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For example, if I had 2 points, they could be positioned in any way such that they are $pi$ radians away from each other in the x,y-direction, and for 3 points they would be $2\pi/3$ radians apart in the x,y-direction. I'm just having trouble showing this using set builder notation. Thank you.

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  • $\begingroup$ Is there a reason you want to express this in set-builder notation? $\endgroup$ – Brian Tung Aug 8 '18 at 21:04
  • $\begingroup$ Well if there's any other way of expressing it that's fine, I'm just setting up a model and I'd like it to be defined mathematically as required by the criterion of the essay. $\endgroup$ – John Miller Aug 8 '18 at 21:06
  • $\begingroup$ Maybe take a look at this $\endgroup$ – Jon Aug 8 '18 at 21:17
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It's difficult to show this, but easy to express this!

You could characterize an extremal configuration ${\bf a}$ of $n$ points on $S^2$ by writing $${\bf a}\in {\rm argmax}_{\,{\bf x}\in (S^2)^n}\bigl(\min\nolimits_{1\leq i<j\leq n} \|x_i-x_j\|\bigr)\ .$$ I don't now whether this is more to the point than describing the idea in words.

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  • $\begingroup$ The point of the exercise was to write a paper in which everything needed to be written mathematically. I go to a French school and for some reason, my teacher is very strict with this, even though I find it a bit overkill. However, I believe this is the most concise formalisation of the idea. I assume it's just part of his teaching as it get's you to familiarise with complex set building notation. Thank you for taking your time in responding to my question. $\endgroup$ – John Miller Aug 9 '18 at 11:37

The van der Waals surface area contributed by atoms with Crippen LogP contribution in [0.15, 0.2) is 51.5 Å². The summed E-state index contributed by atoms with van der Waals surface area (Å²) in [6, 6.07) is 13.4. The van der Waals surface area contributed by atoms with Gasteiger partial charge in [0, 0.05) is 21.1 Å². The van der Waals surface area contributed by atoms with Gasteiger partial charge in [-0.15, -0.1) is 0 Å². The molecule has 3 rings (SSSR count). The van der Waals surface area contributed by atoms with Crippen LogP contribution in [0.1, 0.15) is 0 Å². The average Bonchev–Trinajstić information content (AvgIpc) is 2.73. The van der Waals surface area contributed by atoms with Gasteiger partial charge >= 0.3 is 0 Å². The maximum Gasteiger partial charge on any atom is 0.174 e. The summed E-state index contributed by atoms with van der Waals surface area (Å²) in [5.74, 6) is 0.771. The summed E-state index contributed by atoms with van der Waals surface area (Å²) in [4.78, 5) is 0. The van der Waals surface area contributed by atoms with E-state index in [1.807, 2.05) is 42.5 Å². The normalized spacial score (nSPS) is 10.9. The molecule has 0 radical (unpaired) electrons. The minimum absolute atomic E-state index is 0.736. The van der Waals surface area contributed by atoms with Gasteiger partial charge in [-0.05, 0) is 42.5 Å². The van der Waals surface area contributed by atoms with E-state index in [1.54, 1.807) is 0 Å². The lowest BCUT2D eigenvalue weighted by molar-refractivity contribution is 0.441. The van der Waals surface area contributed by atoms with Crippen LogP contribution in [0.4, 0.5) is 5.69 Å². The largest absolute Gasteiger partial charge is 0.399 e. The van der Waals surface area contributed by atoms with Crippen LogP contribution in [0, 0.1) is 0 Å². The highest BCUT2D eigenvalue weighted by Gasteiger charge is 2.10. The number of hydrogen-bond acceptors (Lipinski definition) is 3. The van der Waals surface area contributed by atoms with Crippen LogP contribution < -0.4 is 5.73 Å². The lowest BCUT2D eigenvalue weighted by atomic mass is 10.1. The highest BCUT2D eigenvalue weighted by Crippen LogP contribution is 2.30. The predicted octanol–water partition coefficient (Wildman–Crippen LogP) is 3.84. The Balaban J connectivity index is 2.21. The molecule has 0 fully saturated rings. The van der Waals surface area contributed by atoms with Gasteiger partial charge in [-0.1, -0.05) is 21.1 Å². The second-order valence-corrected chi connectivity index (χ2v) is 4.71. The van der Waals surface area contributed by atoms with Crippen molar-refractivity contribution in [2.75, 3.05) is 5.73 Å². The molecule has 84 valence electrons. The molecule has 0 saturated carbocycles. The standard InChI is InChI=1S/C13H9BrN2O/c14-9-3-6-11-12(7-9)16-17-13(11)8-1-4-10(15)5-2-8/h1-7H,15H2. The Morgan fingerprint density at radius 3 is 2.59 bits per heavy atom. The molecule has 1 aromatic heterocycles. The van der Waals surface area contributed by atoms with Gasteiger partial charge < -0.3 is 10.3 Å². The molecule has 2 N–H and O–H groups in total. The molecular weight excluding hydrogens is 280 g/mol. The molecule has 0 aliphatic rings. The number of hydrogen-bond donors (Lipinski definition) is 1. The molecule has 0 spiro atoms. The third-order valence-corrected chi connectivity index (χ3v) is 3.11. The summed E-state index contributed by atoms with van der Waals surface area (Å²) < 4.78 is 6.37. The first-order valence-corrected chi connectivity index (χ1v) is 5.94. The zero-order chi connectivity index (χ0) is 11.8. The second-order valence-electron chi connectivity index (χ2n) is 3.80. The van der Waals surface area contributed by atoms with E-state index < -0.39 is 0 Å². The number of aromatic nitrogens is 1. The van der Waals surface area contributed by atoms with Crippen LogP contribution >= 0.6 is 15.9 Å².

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Reformatted after a comment by Arnaud Mortier.

Would something like the following do? $C = \{x_1, x_2, \ldots, x_n\}$ is a subset of $S^2$, the ordinary sphere, such that for all $C' = \{x'_1, x'_2, \ldots, x'_n\}$ a subset of $S^2$,

$$ \min_{x, y \in C} d(x, y) \geq \min_{x', y' \in C'} d(x', y') $$

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    $\begingroup$ Please don't write in a stream of consciousness manner. $ S^2 $ is not equal to a finite set. Even if everyone knows what you mean, this is giving very bad habits to people who are not mathematically mature yet. $\endgroup$ – Arnaud Mortier Aug 8 '18 at 21:28
  • $\begingroup$ @ArnaudMortier: You know, I tend to prefer $C = {x_1, x_2, \ldots, x_n\} \subset S^2$, but for some reason I see that less and see things along the lines of what I have here more. Do you think the other is preferable? I'd rather use that. ETA: I don't know why my comment isn't MathJaxing. $\endgroup$ – Brian Tung Aug 8 '18 at 21:30
  • $\begingroup$ I don't know either. Anyway, I believe it should be $\subset $ instead of $\in $. And yes, it is better imho. Students who write like this tend to be less able to organise their ideas correctly. $\endgroup$ – Arnaud Mortier Aug 8 '18 at 21:32
  • $\begingroup$ @ArnaudMortier: Oops, yes, I meant $\subset$ in my comment, not $\in$—edited. $\endgroup$ – Brian Tung Aug 8 '18 at 21:33
  • $\begingroup$ one of several similar problems: en.wikipedia.org/wiki/Tammes_problem $\endgroup$ – Will Jagy Aug 8 '18 at 21:59
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Let $S$ be the set of points on the unit circle. Let $\mathbb P(A)$ be the Power Set (set of all subsets) of $A$. Let $\mathbb P_n(A)$ be defined as $$\{a\in\mathbb P(A)\; |\; |A| = n\}$$

Define $S'\subset\mathbb P_n(S^2)$ such that $$\{Q\in P_n(S)\;|\;\exists\epsilon\;\forall\;i,j\in Q\;i\neq j,\;d(i,j)=\epsilon\}$$

In layman's terms, $S'$ is the set of all sets of $n$ points on the circle such that the distance between any two of them is constant.

Define the function $F$ on elements of $\mathbb P(A)$ to be

$$F(s) = max\{d(i,j)\;|\;i,j\in s\}$$

So, the points you want will be those such that

$$\{s\in S'\;|\;F(s) = \sup\{F(s)\;|\;s\in S'\}\}$$

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